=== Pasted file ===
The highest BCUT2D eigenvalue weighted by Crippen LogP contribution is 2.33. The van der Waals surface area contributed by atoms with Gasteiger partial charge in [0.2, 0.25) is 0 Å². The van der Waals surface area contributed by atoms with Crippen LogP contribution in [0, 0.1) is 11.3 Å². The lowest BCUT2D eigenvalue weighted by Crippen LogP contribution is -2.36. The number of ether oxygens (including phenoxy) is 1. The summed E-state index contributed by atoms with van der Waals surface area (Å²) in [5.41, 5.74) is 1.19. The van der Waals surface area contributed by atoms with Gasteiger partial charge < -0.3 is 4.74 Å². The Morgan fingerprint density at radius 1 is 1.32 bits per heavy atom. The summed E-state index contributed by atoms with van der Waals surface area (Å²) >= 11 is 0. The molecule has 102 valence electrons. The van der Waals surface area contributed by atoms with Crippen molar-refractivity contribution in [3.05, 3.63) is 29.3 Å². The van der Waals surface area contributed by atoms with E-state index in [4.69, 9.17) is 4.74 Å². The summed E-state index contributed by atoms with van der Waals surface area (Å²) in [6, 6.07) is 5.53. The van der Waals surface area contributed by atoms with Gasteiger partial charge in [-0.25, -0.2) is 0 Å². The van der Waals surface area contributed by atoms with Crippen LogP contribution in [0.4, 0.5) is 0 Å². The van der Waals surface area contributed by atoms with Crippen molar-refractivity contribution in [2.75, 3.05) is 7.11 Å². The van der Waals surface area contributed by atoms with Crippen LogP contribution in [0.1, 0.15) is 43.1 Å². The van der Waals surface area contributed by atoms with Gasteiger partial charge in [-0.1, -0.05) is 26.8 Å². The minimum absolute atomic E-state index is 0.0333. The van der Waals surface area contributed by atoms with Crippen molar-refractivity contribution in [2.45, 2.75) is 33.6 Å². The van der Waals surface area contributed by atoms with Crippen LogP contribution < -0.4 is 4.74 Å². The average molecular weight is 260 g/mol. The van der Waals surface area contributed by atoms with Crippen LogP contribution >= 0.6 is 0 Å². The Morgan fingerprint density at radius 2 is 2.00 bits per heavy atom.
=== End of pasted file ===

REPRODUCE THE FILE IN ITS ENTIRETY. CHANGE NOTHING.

The highest BCUT2D eigenvalue weighted by Crippen LogP contribution is 2.33. The van der Waals surface area contributed by atoms with Gasteiger partial charge in [0.2, 0.25) is 0 Å². The van der Waals surface area contributed by atoms with Crippen LogP contribution in [0, 0.1) is 11.3 Å². The lowest BCUT2D eigenvalue weighted by Crippen LogP contribution is -2.36. The number of ether oxygens (including phenoxy) is 1. The summed E-state index contributed by atoms with van der Waals surface area (Å²) in [5.41, 5.74) is 1.19. The van der Waals surface area contributed by atoms with Gasteiger partial charge < -0.3 is 4.74 Å². The Morgan fingerprint density at radius 1 is 1.32 bits per heavy atom. The summed E-state index contributed by atoms with van der Waals surface area (Å²) >= 11 is 0. The molecule has 102 valence electrons. The van der Waals surface area contributed by atoms with Crippen molar-refractivity contribution in [3.05, 3.63) is 29.3 Å². The van der Waals surface area contributed by atoms with E-state index in [4.69, 9.17) is 4.74 Å². The summed E-state index contributed by atoms with van der Waals surface area (Å²) in [6, 6.07) is 5.53. The van der Waals surface area contributed by atoms with Gasteiger partial charge in [-0.25, -0.2) is 0 Å². The van der Waals surface area contributed by atoms with Crippen LogP contribution in [0.4, 0.5) is 0 Å². The van der Waals surface area contributed by atoms with Crippen molar-refractivity contribution in [2.75, 3.05) is 7.11 Å². The van der Waals surface area contributed by atoms with Crippen LogP contribution in [0.1, 0.15) is 43.1 Å². The van der Waals surface area contributed by atoms with Gasteiger partial charge in [-0.1, -0.05) is 26.8 Å². The minimum absolute atomic E-state index is 0.0333. The van der Waals surface area contributed by atoms with Crippen molar-refractivity contribution in [2.45, 2.75) is 33.6 Å². The van der Waals surface area contributed by atoms with Crippen LogP contribution < -0.4 is 4.74 Å². The average molecular weight is 260 g/mol. The van der Waals surface area contributed by atoms with Crippen LogP contribution >= 0.6 is 0 Å². The Morgan fingerprint density at radius 2 is 2.00 bits per heavy atom.